Bringing up a new system: summary

Date: Thu May 03 1990 - 08:00:49 CDT

  Many thanks to all who replied, and to those who tried to reply
but couldn't get through. Our gateway decided to have it's disk for
lunch last week and I suspect some mail fell on the floor.

  In any case, I asked for tips on what I should be concerned with
when I brought up a new system. I've included the responses below. I'm
going to end up using the following:

1) Unix Systems Administration Handbook - Very comprehensive. It covers
   just about anything you ever wanted to know and is a very good investment.

2) Berkeley System Manager's Toolkit - A collection of scripts and other
   tools for maintaining systems. I've been using pieces of V1.0 for
   quite some time on a network of Sun 386is. V2.0 will hopefully be out
   in a month or so and will support distributed systems more cleanly.

3) COPS - (Can't remember what it stands for.) - Useful for periodic
   security checks. Don't assume that you're secure if it gives you a
   clean bill of health, and make sure you secure it somehow (ie, don't
   let someone modify it to ignore a certain hole), but it provides a
   good base to work from.

4) SNMP - Simple Network Management Protocol - Very useful for managing
   network devices, like gateways. You can also use it on just about
   anything else that has a network connection. I picked up a copy from
   MIT and another from CMU. They're very experimental so this'll be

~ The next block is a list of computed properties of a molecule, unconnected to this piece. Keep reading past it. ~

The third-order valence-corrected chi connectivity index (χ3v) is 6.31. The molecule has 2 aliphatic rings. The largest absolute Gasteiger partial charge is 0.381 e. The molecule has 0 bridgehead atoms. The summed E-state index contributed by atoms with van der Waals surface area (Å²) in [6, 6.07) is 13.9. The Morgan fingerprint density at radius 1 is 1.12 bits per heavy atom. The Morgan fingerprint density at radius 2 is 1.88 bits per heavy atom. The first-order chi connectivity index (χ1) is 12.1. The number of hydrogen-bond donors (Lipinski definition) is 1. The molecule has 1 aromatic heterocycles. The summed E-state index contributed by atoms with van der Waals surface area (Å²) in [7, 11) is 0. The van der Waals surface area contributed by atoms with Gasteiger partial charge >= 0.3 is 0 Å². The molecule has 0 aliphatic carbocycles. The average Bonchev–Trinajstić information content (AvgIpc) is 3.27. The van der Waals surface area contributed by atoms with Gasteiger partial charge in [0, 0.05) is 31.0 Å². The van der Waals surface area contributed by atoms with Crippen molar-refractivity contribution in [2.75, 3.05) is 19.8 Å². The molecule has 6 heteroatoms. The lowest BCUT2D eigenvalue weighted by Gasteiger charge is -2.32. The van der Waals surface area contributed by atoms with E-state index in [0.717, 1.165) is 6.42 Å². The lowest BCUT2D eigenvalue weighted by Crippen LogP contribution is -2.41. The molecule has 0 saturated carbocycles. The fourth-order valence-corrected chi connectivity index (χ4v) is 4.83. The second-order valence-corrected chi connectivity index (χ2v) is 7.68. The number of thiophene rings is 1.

something that gets added in as I get time.

5) Log book - Just a normal notebook for recording modifications, errors,
   and the like. It really helps to refresh your memory when something
   fails and you're trying to remember what you modified last week that
   might have caused it.

6) sa - Unix utility. I've got to cook up some scripts for massaging the
   output into something presentable, but it's good stuff.

7) supersaver - Backup utility for Exabytes that allows many machines on
   a network to automatically backup to an Exabyte. (

  I'm sure other things will appear, but this gives me a framework to
start with.

-David C. Kovar
        Consultant ARPA:
        Eclectic Associates BITNET: corwin@harvarda.bitnet
        Ma Bell: 617-643-3373 MacNET: DKovar

         "It is easier to get forgiveness than permission."
[All opinions expressed are my own. Noone else assumes responsibility for me.]

And now the replies....

From: mjk@mayo.EDU (Mark Korinek)

In response to your use of an Exabyte drive, I am currently in charge of
backing up between 7 and 8 Gig of data across multiple architectures
(Sun, SGI, Masscomp, etc) and we are using a Delta drive (Exabyte) with